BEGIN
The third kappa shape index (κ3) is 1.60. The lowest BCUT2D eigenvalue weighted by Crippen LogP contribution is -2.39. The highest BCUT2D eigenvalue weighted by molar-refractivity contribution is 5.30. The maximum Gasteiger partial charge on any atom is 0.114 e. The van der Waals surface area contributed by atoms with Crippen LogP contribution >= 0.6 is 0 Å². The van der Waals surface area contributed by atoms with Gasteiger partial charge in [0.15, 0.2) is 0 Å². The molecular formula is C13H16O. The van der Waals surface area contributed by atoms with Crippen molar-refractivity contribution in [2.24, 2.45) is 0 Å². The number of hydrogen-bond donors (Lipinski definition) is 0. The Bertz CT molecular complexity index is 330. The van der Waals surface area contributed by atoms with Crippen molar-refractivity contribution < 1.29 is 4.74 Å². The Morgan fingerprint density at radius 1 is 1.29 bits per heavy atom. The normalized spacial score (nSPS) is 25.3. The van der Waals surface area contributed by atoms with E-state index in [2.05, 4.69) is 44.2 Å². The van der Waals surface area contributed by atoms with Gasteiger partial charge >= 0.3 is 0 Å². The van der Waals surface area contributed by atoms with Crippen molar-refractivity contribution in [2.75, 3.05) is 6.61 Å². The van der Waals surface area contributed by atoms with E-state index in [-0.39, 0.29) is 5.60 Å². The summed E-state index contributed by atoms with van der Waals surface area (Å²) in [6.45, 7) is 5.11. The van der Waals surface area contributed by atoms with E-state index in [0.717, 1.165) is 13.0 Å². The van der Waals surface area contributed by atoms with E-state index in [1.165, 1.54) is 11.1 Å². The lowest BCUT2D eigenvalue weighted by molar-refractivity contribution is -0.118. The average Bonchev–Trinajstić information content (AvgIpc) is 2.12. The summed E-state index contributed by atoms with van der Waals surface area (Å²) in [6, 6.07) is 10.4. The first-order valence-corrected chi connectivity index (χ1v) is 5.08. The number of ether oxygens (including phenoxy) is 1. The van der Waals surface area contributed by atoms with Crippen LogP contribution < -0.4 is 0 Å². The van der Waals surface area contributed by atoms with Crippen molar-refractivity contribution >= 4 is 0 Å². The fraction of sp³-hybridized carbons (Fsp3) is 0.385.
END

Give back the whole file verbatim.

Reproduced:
The third kappa shape index (κ3) is 1.60. The lowest BCUT2D eigenvalue weighted by Crippen LogP contribution is -2.39. The highest BCUT2D eigenvalue weighted by molar-refractivity contribution is 5.30. The maximum Gasteiger partial charge on any atom is 0.114 e. The van der Waals surface area contributed by atoms with Crippen LogP contribution >= 0.6 is 0 Å². The van der Waals surface area contributed by atoms with Gasteiger partial charge in [0.15, 0.2) is 0 Å². The molecular formula is C13H16O. The van der Waals surface area contributed by atoms with Crippen molar-refractivity contribution in [2.24, 2.45) is 0 Å². The number of hydrogen-bond donors (Lipinski definition) is 0. The Bertz CT molecular complexity index is 330. The van der Waals surface area contributed by atoms with Crippen molar-refractivity contribution < 1.29 is 4.74 Å². The Morgan fingerprint density at radius 1 is 1.29 bits per heavy atom. The normalized spacial score (nSPS) is 25.3. The van der Waals surface area contributed by atoms with E-state index in [2.05, 4.69) is 44.2 Å². The van der Waals surface area contributed by atoms with Gasteiger partial charge >= 0.3 is 0 Å². The van der Waals surface area contributed by atoms with Crippen molar-refractivity contribution in [2.75, 3.05) is 6.61 Å². The van der Waals surface area contributed by atoms with E-state index in [-0.39, 0.29) is 5.60 Å². The summed E-state index contributed by atoms with van der Waals surface area (Å²) in [6.45, 7) is 5.11. The van der Waals surface area contributed by atoms with E-state index in [0.717, 1.165) is 13.0 Å². The van der Waals surface area contributed by atoms with E-state index in [1.165, 1.54) is 11.1 Å². The lowest BCUT2D eigenvalue weighted by molar-refractivity contribution is -0.118. The average Bonchev–Trinajstić information content (AvgIpc) is 2.12. The summed E-state index contributed by atoms with van der Waals surface area (Å²) in [6, 6.07) is 10.4. The first-order valence-corrected chi connectivity index (χ1v) is 5.08. The number of ether oxygens (including phenoxy) is 1. The van der Waals surface area contributed by atoms with Crippen LogP contribution < -0.4 is 0 Å². The van der Waals surface area contributed by atoms with Crippen molar-refractivity contribution >= 4 is 0 Å². The fraction of sp³-hybridized carbons (Fsp3) is 0.385.